The bioflavonoids as protein tyrosine phosphatase 1B inhibitors from Selaginella uncinata and their antihyperglycemic action
Researchers have recently revealed the antihyperglycemic effects of flavonoids extracted from peacock moss. Nine biflavonoids were extracted from peacock moss (Selaginella uncinata) and examined for their effect on protein tyrosine phosphatase 1B, which is a regulatory protein of the insulin pathway, and were all found to have an inhibitory effect. Each of the flavonoids was found to be an allosteric modulator with a highly efficient binding mechanism. The antihyperglycemic effects of these flavonoids may lead to novel treatments for high blood sugar and may lend itself to regulating symptoms of diabetes.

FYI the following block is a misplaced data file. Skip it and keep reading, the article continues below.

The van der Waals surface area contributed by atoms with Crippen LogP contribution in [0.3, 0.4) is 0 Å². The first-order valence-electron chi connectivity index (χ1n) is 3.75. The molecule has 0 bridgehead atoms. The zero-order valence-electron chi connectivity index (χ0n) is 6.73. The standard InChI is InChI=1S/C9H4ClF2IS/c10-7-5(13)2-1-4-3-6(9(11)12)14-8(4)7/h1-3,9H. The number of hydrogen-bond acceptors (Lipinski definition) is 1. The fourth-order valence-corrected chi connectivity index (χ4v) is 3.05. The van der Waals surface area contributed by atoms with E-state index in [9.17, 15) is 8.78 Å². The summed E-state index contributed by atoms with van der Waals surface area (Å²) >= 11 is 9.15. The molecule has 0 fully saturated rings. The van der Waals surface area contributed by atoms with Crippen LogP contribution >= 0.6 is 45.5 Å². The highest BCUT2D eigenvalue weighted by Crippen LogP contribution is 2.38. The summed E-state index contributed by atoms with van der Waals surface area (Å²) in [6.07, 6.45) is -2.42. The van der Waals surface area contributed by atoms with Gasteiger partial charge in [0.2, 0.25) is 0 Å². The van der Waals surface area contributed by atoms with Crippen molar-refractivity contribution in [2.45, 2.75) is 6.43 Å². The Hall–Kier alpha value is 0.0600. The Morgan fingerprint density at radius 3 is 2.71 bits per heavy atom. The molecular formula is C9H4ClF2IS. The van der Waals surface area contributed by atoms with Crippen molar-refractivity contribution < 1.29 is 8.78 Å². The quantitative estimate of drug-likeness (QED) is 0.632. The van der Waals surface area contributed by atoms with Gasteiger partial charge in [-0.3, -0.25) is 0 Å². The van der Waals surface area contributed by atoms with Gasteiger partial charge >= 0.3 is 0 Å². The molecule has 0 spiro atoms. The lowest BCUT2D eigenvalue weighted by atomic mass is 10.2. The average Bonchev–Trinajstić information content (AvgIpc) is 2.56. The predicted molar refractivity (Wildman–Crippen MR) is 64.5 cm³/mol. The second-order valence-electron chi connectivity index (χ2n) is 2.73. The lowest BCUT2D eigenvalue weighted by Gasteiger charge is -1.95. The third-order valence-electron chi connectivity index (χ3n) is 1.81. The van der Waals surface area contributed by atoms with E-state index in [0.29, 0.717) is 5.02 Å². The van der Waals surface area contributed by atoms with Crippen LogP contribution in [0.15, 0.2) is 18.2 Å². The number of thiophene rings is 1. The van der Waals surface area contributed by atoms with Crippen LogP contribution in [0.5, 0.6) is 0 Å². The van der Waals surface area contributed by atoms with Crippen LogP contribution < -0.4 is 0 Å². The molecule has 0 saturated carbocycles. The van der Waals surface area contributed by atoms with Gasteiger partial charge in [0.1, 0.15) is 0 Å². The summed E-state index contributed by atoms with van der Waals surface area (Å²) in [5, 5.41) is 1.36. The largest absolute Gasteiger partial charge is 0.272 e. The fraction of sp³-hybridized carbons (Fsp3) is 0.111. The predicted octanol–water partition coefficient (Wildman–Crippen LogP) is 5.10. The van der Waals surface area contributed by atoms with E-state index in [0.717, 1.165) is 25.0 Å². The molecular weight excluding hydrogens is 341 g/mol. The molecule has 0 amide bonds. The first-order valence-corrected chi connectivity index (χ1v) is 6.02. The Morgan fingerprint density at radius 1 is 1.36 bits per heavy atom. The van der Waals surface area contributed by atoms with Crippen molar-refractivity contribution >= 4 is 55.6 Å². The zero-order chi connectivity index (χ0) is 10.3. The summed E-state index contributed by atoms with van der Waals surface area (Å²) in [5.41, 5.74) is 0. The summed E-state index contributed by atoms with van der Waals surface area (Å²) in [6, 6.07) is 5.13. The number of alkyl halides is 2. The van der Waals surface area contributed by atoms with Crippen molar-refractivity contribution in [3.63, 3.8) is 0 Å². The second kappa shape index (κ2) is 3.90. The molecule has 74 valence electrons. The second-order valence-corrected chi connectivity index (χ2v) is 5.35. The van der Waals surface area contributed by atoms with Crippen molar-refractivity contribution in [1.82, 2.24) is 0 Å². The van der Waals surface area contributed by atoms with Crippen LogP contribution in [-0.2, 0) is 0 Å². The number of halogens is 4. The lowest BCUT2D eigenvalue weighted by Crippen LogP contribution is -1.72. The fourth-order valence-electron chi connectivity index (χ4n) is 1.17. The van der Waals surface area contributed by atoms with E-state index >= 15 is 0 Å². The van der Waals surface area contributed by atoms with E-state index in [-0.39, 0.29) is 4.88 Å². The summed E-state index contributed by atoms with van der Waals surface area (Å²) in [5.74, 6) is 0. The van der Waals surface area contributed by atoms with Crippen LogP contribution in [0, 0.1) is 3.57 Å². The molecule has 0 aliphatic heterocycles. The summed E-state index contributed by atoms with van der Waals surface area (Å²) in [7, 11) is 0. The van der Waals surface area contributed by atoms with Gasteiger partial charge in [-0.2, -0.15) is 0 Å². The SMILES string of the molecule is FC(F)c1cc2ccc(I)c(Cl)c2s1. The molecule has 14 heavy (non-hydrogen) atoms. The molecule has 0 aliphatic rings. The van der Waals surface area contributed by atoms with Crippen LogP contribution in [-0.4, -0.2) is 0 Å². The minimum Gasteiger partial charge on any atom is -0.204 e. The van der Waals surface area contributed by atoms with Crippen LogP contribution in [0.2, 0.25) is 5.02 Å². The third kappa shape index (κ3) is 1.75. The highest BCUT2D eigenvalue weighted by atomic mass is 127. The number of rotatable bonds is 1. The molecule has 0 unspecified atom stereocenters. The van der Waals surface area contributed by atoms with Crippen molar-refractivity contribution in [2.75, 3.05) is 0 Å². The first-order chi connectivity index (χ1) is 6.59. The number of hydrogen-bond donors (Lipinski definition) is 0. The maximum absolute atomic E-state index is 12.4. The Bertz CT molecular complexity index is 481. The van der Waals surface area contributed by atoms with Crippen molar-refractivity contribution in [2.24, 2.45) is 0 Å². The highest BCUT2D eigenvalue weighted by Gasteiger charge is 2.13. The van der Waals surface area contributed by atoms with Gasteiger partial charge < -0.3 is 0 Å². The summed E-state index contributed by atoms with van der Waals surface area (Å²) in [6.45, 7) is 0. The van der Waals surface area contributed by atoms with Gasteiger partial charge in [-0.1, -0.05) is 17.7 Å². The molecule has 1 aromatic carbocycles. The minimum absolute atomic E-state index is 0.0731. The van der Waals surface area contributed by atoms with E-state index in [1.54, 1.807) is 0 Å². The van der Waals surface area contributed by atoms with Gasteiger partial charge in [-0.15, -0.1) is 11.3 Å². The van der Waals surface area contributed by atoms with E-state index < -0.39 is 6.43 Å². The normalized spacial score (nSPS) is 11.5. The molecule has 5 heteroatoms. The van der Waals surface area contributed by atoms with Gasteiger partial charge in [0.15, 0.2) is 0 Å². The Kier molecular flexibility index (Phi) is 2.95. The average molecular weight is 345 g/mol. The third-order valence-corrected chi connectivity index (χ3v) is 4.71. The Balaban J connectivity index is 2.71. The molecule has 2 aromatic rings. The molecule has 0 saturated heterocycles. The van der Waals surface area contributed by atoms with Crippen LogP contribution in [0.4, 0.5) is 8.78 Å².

Highlighted in this study is the possible therapeutic benefits of chemicals produced by cannabis other than cannabinoids, such as flavonoids, due to their antioxidant and protective properties. Flavonoids and terpenes are often found in common fruits and fruits and other common crops, like moss, already harvested in the United States are full of polyphenols that have many therapeutic benefits. Cannabis plants are full of flavonoids and terpenes that have been featured in recent literature as novel drug therapies but polyphenols can also be found in a myriad of crops that are still undervalued in western medicine and warrant further investigation.
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